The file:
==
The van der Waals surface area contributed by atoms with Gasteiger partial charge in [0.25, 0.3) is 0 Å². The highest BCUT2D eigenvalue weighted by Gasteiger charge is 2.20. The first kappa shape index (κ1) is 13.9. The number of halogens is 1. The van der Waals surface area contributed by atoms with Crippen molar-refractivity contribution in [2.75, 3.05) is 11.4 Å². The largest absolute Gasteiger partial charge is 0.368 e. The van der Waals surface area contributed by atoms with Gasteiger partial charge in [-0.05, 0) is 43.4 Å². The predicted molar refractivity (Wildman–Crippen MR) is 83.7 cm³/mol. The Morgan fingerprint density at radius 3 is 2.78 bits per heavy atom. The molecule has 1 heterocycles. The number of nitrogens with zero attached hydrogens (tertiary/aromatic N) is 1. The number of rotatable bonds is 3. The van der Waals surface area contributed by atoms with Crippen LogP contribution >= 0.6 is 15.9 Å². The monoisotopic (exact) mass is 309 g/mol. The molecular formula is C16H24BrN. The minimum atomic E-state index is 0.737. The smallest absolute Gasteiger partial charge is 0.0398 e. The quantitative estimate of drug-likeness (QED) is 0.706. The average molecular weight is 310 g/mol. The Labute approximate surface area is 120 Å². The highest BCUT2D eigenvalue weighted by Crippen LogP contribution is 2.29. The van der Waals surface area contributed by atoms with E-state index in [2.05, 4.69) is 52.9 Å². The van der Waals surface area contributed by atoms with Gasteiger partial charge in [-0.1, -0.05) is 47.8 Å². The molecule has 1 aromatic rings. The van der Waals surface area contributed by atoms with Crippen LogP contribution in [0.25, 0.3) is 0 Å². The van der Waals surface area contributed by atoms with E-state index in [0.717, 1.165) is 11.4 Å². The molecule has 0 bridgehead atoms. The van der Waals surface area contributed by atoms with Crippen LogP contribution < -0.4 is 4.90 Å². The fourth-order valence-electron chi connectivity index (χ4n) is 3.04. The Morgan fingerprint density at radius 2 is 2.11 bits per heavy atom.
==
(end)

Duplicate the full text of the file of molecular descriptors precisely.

The van der Waals surface area contributed by atoms with Gasteiger partial charge in [0.25, 0.3) is 0 Å². The highest BCUT2D eigenvalue weighted by Gasteiger charge is 2.20. The first kappa shape index (κ1) is 13.9. The number of halogens is 1. The van der Waals surface area contributed by atoms with Crippen molar-refractivity contribution in [2.75, 3.05) is 11.4 Å². The largest absolute Gasteiger partial charge is 0.368 e. The van der Waals surface area contributed by atoms with Gasteiger partial charge in [-0.05, 0) is 43.4 Å². The predicted molar refractivity (Wildman–Crippen MR) is 83.7 cm³/mol. The Morgan fingerprint density at radius 3 is 2.78 bits per heavy atom. The molecule has 1 heterocycles. The number of nitrogens with zero attached hydrogens (tertiary/aromatic N) is 1. The number of rotatable bonds is 3. The van der Waals surface area contributed by atoms with Crippen LogP contribution >= 0.6 is 15.9 Å². The monoisotopic (exact) mass is 309 g/mol. The molecular formula is C16H24BrN. The minimum atomic E-state index is 0.737. The smallest absolute Gasteiger partial charge is 0.0398 e. The quantitative estimate of drug-likeness (QED) is 0.706. The average molecular weight is 310 g/mol. The Labute approximate surface area is 120 Å². The highest BCUT2D eigenvalue weighted by Crippen LogP contribution is 2.29. The van der Waals surface area contributed by atoms with E-state index in [2.05, 4.69) is 52.9 Å². The van der Waals surface area contributed by atoms with Gasteiger partial charge in [-0.1, -0.05) is 47.8 Å². The molecule has 1 aromatic rings. The van der Waals surface area contributed by atoms with Crippen LogP contribution in [0.25, 0.3) is 0 Å². The van der Waals surface area contributed by atoms with E-state index in [0.717, 1.165) is 11.4 Å². The molecule has 0 bridgehead atoms. The van der Waals surface area contributed by atoms with Crippen LogP contribution < -0.4 is 4.90 Å². The fourth-order valence-electron chi connectivity index (χ4n) is 3.04. The Morgan fingerprint density at radius 2 is 2.11 bits per heavy atom.